I was just looking at the cabelas scout pack it looks pretty nice, depends on your price range ive seen a few for over 200 that look and feel pretty rugged but for my intent the 80 cabelas will do just fine
Advising a fellow hunter on a daypack is like advising a woman on a purse -- your chances of getting it right are almost nil.
That said, here's what I look for:
2) Big enough main compartment to hold another layer of clothing/raingear and lunch. Depending on what I'm doing, it should be big enough to pack out a quarter.
3) Enough smaller outside compartments to hold things I need repeated access to, like GPS, camera, knives, etc, or want to keep locked away -- like a small survival kit.
4) Quiet construction -- i.e. non-"swish" fabric, quiet zippers, or hard objects on the side that will bang against (or scratch) my rifle when slung.
I have more than one pack because I don't think it's possible to have one pack that addresses everything. I've got a smaller day pack if I'm not going to be that far from the truck, and a big Kelty I use if I'm going to be out for the day and need to carry more. For bear hunting, I use a big Cabela's backpack drybag -- it's big enough to haul my gear and clothing plus a 50 lb bag of dog food in to my stand, and a bear out of it. If the game bags leak in the drybag, I can clean it out with a garden hose. The suspension can carry enormous weight suprisingly comfortably, and I don't have to worry about comfort or stealth factor for too much because I'll be sitting on a stand vs being mobile.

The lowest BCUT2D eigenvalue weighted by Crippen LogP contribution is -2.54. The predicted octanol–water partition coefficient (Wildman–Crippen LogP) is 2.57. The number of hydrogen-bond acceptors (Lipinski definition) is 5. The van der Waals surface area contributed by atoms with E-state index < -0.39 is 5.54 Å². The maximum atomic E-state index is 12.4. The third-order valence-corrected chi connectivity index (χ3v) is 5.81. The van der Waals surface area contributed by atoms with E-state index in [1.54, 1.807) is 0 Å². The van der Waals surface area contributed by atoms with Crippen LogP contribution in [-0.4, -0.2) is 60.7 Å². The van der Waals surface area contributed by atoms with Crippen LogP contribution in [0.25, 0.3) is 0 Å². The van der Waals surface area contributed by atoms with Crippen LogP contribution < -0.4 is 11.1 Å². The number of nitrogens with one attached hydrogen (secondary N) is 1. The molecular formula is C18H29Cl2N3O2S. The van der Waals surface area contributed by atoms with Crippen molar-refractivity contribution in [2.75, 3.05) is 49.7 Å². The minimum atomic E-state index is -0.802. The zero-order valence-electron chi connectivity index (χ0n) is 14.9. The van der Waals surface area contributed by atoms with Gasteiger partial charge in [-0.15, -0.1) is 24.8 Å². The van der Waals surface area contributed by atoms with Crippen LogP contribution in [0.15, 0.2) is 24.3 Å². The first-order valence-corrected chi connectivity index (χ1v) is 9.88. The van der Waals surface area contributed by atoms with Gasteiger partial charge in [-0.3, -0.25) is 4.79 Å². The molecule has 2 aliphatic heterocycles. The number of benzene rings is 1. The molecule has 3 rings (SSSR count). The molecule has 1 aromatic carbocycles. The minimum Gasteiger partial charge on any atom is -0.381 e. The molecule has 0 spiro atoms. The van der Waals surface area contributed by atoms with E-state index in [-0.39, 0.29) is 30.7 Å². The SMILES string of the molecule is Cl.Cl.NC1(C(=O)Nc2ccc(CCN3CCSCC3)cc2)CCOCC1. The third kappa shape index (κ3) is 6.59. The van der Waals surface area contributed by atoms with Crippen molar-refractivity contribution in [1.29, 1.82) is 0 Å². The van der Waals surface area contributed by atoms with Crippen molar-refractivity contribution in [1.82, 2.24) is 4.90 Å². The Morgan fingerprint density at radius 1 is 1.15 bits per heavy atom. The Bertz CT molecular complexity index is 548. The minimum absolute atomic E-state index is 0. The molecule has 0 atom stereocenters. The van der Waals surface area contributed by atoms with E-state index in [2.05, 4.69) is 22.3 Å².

But as far as make/model goes, I don't buy shoes or packs unless I've had them in my hands and tried them on first. What works for one person may be wrong for you, and if you get it wrong you'll be pretty sore at the end of the day.
When placing a trail camera don't just look for a well used trail. What you want to do is look for a freshly used trail off by itself that goes from a north facing ridge, thick forest, brushy knob or some other similar bedding area to a food source. Don't forget water sources. Especially in the summer months the deer need water so look for a good trail going down too a creek surrounded by thick cover and place the camera 100 yards up from the water source.
Scent control is very important...